By Rev. Jonathan Gale
Sunday 18th March, 2012
John 12: 12 - 16
Jesus’ Triumphal Entry into Jerusalem
12 The next day the great crowd that had come to the festival heard that Jesus was coming to Jerusalem. 13So they took branches of palm trees and went out to meet him, shouting,
Blessed is the one who comes in the name of the Lord—
the King of Israel!’
14Jesus found a young donkey and sat on it; as it is written:
15 ‘Do not be afraid, daughter of Zion.
Look, your king is coming,
sitting on a donkey’s colt!’
16His disciples did not understand these things at first; but when Jesus was glorified, then they remembered that these things had been written of him and had been done to him.
Psalm 118: 1 – 2, 19 - 29
A Song of Victory
1 O give thanks to the Lord, for he is good;
his steadfast love endures for ever!
2 Let Israel say,
‘His steadfast love endures for ever.’
19 Open to me the gates of righteousness,
that I may enter through them
and give thanks to the Lord.
20 This is the gate of the Lord;
the righteous shall enter through it.
21 I thank you that you have answered me
and have become my salvation.
22 The stone that the builders rejected
has become the chief cornerstone.
23 This is the Lord’s doing;
it is marvellous in our eyes.
24 This is the day that the Lord has made;
let us rejoice and be glad in it.
25 Save us, we beseech you, O Lord!
O Lord, we beseech you, give us success!
26 Blessed is the one who comes in the name of the Lord.
We bless you from the house of the Lord.
27 The Lord is God,
and he has given us light.
Bind the festal procession with branches,
up to the horns of the altar.
28 You are my God, and I will give thanks to you;
you are my God, I will extol you.
29 O give thanks to the Lord, for he is good,
for his steadfast love endures for ever.
Poor Dave the Donkey! Here he was all the time thinking that Jesus was heading for the big time! What did he think he was? A war horse? That’s what kings rode on in Jesus’ day, not on donkeys!
And alongside him was his grandfather who was thinking something altogether different.
Dave had one way of looking at the story and he hadn’t the faintest idea that there was an altogether different way of looking at it.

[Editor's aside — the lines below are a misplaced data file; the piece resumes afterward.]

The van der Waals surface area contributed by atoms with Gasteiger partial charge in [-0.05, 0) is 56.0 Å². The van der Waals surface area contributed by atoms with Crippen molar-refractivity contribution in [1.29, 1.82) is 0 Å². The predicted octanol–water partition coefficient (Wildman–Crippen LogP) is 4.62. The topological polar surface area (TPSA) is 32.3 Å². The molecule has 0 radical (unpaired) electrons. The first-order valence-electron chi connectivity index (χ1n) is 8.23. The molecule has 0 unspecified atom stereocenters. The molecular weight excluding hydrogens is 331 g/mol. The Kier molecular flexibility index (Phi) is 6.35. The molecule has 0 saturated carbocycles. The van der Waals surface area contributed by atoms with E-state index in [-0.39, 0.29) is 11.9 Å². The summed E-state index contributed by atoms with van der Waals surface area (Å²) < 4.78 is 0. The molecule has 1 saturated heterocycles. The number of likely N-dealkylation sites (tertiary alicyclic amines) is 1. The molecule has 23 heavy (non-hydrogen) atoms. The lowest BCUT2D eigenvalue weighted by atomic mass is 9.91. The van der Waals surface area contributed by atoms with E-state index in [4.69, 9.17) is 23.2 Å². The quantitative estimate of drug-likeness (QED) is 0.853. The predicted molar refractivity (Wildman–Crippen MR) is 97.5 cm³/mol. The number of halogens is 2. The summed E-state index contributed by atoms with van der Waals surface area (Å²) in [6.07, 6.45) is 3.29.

We might think that Dave was a bit silly not to realise sooner that Jesus was not going to be a big deal earthly king, but are we that much different from Dave? Sometimes I wonder.
We all make mistakes and that’s because we have to make so many choices. At every moment of every day, we make choices.
We choose when to get up, how to ablute, what to eat for breakfast, what to wear and how to spend the day. As we end one thing we choose another.
We also make choices about things that are less obvious. We choose what to think, and how to respond to the things other people say and do. We do a lot of choosing each day and we live with the consequences of those choices.
Back to Palm Sunday, where Jesus makes a choice. He chooses to ride into Jerusalem on a donkey. That much Dave had right. A donkey!? Yes, a donkey. When Jesus enters Jerusalem, he is entering like a conquering king. They call him a king. Palm branches (signs of victory) are waved. The people are shouting “Hosanna!” which means “Save us!” The whole atmosphere is charged with political tension because he is both behaving like, and is received as, the expected Messiah who is to save Israel from their enemies – in this case the oppressing Romans. Why does he then choose a donkey? Why not a big, powerful battle horse, snorting and trampling the ground? That would have looked good! Yes it would have, but Jesus chose a donkey.
And there’s something else that doesn’t sound right. Why is it that a few short days later these same crowds are yelling “Crucify him!”? Why is it that Jesus, far from defeating the Romans, gives himself into the hands of his enemies for a cruel death on a cross? Did Jesus make the right choice?